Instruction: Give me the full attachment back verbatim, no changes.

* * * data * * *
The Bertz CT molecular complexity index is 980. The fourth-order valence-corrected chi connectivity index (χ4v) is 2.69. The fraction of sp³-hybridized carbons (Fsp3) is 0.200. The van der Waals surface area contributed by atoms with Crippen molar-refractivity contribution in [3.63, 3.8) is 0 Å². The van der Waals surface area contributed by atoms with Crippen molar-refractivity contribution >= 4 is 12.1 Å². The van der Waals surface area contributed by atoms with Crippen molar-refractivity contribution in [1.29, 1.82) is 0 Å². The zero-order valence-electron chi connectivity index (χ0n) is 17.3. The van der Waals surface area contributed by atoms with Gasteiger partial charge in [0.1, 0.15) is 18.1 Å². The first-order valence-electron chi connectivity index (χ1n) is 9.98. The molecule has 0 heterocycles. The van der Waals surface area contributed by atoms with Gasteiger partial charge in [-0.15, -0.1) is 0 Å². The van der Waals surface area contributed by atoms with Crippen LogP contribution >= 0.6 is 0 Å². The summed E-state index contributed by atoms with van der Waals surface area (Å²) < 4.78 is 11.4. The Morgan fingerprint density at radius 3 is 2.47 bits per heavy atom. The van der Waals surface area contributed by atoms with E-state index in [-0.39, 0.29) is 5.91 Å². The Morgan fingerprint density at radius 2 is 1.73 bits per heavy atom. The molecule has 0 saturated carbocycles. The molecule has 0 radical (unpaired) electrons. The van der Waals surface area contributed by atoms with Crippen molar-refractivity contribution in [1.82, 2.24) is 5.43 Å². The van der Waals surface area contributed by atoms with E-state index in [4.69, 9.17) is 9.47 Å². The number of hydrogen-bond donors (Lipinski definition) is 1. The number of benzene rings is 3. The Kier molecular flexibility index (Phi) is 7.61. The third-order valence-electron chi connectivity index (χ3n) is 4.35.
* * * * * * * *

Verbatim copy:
The Bertz CT molecular complexity index is 980. The fourth-order valence-corrected chi connectivity index (χ4v) is 2.69. The fraction of sp³-hybridized carbons (Fsp3) is 0.200. The van der Waals surface area contributed by atoms with Crippen molar-refractivity contribution in [3.63, 3.8) is 0 Å². The van der Waals surface area contributed by atoms with Crippen molar-refractivity contribution >= 4 is 12.1 Å². The van der Waals surface area contributed by atoms with Crippen molar-refractivity contribution in [1.29, 1.82) is 0 Å². The zero-order valence-electron chi connectivity index (χ0n) is 17.3. The van der Waals surface area contributed by atoms with Gasteiger partial charge in [0.1, 0.15) is 18.1 Å². The first-order valence-electron chi connectivity index (χ1n) is 9.98. The molecule has 0 heterocycles. The van der Waals surface area contributed by atoms with Gasteiger partial charge in [-0.15, -0.1) is 0 Å². The van der Waals surface area contributed by atoms with Crippen LogP contribution >= 0.6 is 0 Å². The summed E-state index contributed by atoms with van der Waals surface area (Å²) < 4.78 is 11.4. The Morgan fingerprint density at radius 3 is 2.47 bits per heavy atom. The van der Waals surface area contributed by atoms with E-state index in [-0.39, 0.29) is 5.91 Å². The Morgan fingerprint density at radius 2 is 1.73 bits per heavy atom. The molecule has 0 saturated carbocycles. The molecule has 0 radical (unpaired) electrons. The van der Waals surface area contributed by atoms with Crippen molar-refractivity contribution in [1.82, 2.24) is 5.43 Å². The van der Waals surface area contributed by atoms with E-state index in [4.69, 9.17) is 9.47 Å². The number of hydrogen-bond donors (Lipinski definition) is 1. The number of benzene rings is 3. The Kier molecular flexibility index (Phi) is 7.61. The third-order valence-electron chi connectivity index (χ3n) is 4.35.